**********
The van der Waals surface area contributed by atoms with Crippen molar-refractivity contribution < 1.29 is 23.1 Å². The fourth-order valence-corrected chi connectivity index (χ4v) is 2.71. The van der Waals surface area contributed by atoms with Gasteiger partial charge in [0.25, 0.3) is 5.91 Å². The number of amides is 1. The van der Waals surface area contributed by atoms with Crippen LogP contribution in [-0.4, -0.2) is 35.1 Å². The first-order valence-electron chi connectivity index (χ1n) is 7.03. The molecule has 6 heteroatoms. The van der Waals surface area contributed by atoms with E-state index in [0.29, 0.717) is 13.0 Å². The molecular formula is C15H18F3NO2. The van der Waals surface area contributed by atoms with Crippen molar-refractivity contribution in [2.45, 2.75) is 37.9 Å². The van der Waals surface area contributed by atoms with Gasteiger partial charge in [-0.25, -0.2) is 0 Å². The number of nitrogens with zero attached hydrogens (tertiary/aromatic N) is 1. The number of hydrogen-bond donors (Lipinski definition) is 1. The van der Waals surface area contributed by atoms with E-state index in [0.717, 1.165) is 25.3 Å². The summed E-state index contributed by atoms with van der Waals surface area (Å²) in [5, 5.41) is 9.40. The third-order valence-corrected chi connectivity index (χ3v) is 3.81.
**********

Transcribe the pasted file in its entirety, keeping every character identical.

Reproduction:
The van der Waals surface area contributed by atoms with Crippen molar-refractivity contribution < 1.29 is 23.1 Å². The fourth-order valence-corrected chi connectivity index (χ4v) is 2.71. The van der Waals surface area contributed by atoms with Gasteiger partial charge in [0.25, 0.3) is 5.91 Å². The number of amides is 1. The van der Waals surface area contributed by atoms with Crippen LogP contribution in [-0.4, -0.2) is 35.1 Å². The first-order valence-electron chi connectivity index (χ1n) is 7.03. The molecule has 6 heteroatoms. The van der Waals surface area contributed by atoms with E-state index in [0.29, 0.717) is 13.0 Å². The molecular formula is C15H18F3NO2. The van der Waals surface area contributed by atoms with Crippen molar-refractivity contribution in [2.45, 2.75) is 37.9 Å². The van der Waals surface area contributed by atoms with Gasteiger partial charge in [-0.25, -0.2) is 0 Å². The number of nitrogens with zero attached hydrogens (tertiary/aromatic N) is 1. The number of hydrogen-bond donors (Lipinski definition) is 1. The van der Waals surface area contributed by atoms with E-state index in [0.717, 1.165) is 25.3 Å². The summed E-state index contributed by atoms with van der Waals surface area (Å²) in [5, 5.41) is 9.40. The third-order valence-corrected chi connectivity index (χ3v) is 3.81.